Sexism Prejudice against a certain gender – most often it is against women.
Sexual health A state of physical, emotional, mental and social well-being in relation to sexuality; not merely the absence of disease, dysfunction or infirmity. It requires a positive approach to sexuality and safe, pleasurable sexual relationships, and that the sexual rights of all persons must be respected, protected and fulfilled.
Sexual identity Feelings about one’s own sexual orientation, gender, gender role and gender identity.
Sexual intercourse Penetrative sexual behaviours, including oral sex, anal sex and penile-vaginal sex.
Sexuality The sexual knowledge, beliefs, attitudes, values and behaviours of individuals. It includes the anatomy, physiology and biochemistry of the sexual response system; identity, orientation, roles and personality; and thoughts, feelings and relationships. The expression of sexuality is influenced by ethical, spiritual, cultural and moral concerns.
Sexually transmitted infections (STIs) Infections that spread primarily through person-to-person sexual contact. There are more than 30 different sexually transmissible bacteria, viruses and parasites. Several, in particular HIV and syphilis, can also be transmitted from mother to child during pregnancy and childbirth, and through blood products and tissue transfer. (Based on World Health Organization definition).
Sexual orientation Refers to the primary sexual attraction to the same or opposite sex, or both sexes. Most societies find it hard to accept that homosexuality or bisexuality is a universal part of human sexuality. Many people who are gay, lesbian or bisexual neither experience nor desire a choice in their sexual orientation.
Sexual rights Sexual rights are human rights and apply to everyone no matter what age.15 IPPF endorses the definition agreed at the Fourth World Conference on Women, Beijing, 1995 (Platform for Action, Paragraph 96): “The human rights of women include their right to have control over and decide freely and responsibly on matters related to their sexuality, including sexual and reproductive health, free of coercion, discrimination and violence. Equal relationships between women and men in matters of sexual relations and reproduction, including full respect for the integrity of the person, require mutual respect, consent and shared responsibility for sexual behaviour and its consequences.”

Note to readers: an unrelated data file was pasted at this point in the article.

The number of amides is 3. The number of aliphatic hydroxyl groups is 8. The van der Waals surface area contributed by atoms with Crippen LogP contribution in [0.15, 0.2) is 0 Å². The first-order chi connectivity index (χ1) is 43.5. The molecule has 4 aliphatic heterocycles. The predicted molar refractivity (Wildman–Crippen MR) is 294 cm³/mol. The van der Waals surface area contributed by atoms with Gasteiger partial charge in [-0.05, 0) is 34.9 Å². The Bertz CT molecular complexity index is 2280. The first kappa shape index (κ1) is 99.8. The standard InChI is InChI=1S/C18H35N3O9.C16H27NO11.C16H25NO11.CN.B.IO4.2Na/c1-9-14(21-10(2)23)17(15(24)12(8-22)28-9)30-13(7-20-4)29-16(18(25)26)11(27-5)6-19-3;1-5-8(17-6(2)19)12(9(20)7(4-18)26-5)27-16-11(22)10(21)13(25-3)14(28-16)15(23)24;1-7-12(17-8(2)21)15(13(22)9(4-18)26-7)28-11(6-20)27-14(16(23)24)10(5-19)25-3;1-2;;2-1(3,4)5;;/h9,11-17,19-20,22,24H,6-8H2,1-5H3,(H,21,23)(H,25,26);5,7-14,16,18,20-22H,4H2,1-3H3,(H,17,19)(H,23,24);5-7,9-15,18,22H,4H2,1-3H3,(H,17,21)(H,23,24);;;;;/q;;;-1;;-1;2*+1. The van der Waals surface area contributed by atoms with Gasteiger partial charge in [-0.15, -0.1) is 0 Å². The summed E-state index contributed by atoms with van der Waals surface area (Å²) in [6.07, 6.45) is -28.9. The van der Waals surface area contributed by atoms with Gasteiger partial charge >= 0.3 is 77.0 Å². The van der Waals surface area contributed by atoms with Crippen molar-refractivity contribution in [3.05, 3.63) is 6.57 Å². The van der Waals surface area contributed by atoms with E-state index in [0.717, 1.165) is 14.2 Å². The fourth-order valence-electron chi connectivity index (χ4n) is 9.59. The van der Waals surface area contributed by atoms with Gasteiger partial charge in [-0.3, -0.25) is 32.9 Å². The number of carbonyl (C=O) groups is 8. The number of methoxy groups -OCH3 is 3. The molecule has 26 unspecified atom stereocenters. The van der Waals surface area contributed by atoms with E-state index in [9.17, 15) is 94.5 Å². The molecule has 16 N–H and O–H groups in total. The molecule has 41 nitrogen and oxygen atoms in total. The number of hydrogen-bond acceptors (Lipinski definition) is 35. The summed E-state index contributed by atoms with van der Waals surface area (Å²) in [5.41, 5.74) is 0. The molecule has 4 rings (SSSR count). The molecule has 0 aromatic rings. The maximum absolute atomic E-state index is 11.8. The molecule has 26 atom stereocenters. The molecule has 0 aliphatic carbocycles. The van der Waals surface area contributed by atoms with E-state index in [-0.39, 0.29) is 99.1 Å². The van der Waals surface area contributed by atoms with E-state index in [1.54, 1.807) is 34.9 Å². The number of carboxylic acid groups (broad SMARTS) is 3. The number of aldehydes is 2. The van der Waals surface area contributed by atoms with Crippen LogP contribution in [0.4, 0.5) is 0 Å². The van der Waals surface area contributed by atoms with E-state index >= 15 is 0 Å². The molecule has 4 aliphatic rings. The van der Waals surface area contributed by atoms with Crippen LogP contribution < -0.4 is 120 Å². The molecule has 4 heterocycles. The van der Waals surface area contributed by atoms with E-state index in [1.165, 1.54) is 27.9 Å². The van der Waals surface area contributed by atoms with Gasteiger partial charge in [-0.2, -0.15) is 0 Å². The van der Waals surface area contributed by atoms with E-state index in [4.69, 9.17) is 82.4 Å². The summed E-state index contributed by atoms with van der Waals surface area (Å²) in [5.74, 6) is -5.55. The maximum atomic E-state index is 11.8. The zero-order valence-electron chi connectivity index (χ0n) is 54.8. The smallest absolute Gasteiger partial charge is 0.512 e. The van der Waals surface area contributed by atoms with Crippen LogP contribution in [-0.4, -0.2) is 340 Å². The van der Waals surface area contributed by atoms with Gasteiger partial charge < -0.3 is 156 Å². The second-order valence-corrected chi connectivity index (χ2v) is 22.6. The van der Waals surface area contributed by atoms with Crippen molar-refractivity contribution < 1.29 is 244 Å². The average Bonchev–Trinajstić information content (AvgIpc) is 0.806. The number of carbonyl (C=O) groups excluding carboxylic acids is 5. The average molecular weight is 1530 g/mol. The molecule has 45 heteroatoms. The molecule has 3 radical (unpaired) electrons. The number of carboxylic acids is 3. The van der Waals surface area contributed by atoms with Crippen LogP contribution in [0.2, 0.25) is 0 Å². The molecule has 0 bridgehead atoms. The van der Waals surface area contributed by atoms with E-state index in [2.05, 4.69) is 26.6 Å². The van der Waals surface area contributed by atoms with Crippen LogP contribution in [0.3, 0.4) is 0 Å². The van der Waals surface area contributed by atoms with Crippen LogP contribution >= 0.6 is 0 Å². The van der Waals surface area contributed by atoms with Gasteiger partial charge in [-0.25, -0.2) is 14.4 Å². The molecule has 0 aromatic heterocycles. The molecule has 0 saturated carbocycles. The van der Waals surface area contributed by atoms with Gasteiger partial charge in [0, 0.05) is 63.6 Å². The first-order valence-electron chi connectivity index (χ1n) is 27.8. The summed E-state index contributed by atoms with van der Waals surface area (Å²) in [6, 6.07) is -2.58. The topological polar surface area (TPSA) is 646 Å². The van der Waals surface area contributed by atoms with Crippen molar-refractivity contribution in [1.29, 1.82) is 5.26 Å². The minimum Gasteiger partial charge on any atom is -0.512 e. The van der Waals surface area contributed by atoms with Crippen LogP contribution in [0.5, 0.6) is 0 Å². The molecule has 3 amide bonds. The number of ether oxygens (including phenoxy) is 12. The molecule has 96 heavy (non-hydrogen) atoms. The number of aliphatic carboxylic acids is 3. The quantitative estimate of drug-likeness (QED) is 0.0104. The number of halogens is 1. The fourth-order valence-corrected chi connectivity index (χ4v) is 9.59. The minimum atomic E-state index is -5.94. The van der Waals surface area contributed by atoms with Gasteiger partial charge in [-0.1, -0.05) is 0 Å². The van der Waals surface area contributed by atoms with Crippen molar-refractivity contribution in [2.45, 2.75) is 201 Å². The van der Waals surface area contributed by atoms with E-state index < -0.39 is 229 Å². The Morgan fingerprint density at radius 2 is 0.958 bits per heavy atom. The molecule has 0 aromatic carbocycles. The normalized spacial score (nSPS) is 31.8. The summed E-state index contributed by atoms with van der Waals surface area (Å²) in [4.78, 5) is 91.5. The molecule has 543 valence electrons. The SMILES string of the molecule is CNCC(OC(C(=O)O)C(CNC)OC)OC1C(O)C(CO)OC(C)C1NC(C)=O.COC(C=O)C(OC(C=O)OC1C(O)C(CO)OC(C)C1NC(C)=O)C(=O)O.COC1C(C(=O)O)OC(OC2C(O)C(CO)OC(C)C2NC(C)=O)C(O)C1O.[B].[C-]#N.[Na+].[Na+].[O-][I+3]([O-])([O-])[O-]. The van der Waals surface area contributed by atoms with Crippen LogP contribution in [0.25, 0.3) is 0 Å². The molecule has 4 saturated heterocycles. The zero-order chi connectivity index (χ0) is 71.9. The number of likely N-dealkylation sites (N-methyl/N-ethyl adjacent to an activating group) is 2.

Sexual rights and IPPF IPPF has two key documents that explain sexual rights: Sexualrights: an IPPF declaration and Exclaim!: Young people’s guide to ‘Sexual rights: an IPPF declaration’. These documents outline the 10 core sexual rights below, and Exclaim! explains how they relate to young people.
1. The right to equality;
2. The right to participation;
3. The right to life and to be free from harm;
4. The right to privacy;
5. The right to personal autonomy and to be recognized as an individual before the law;
6. The right to think and express oneself freely;
7. The right to health;
8. The right to know and learn;
9. The right to choose whether or not to marry or have children;
10. The right to have your rights upheld
For additional information, check out the Declaration and look out for Exclaim!, which will be published soon:
Transgender a gender identity of someone who self identifies as being a gender that is different from the gender assigned to him or her by society. The term also refers to people who appear or behave in a way that does not conform to dominant cultural gender norms. The term transgender does not imply that the individual leans towards a particular sexual orientation
Transphobia is prejudice against transsexuals, transvestites, and transgender individuals.19
Unmet need for family planning Estimates of women who would like to prevent or delay pregnancy but are not using contraception, either because they lack knowledge about family planning or access to services, or because they face personal, cultural, religious and family obstacles.
Young people Girls and boys aged between 10 and 24 years.
Youth The World Health Organization refers to those in the 15–24 age range as youth.
Youth friendly The characteristics of, policies, programmes, resources, services or activities that attract young people, meet their sexual and reproductive health needs, and are acceptable and accessible to a diversity of young people.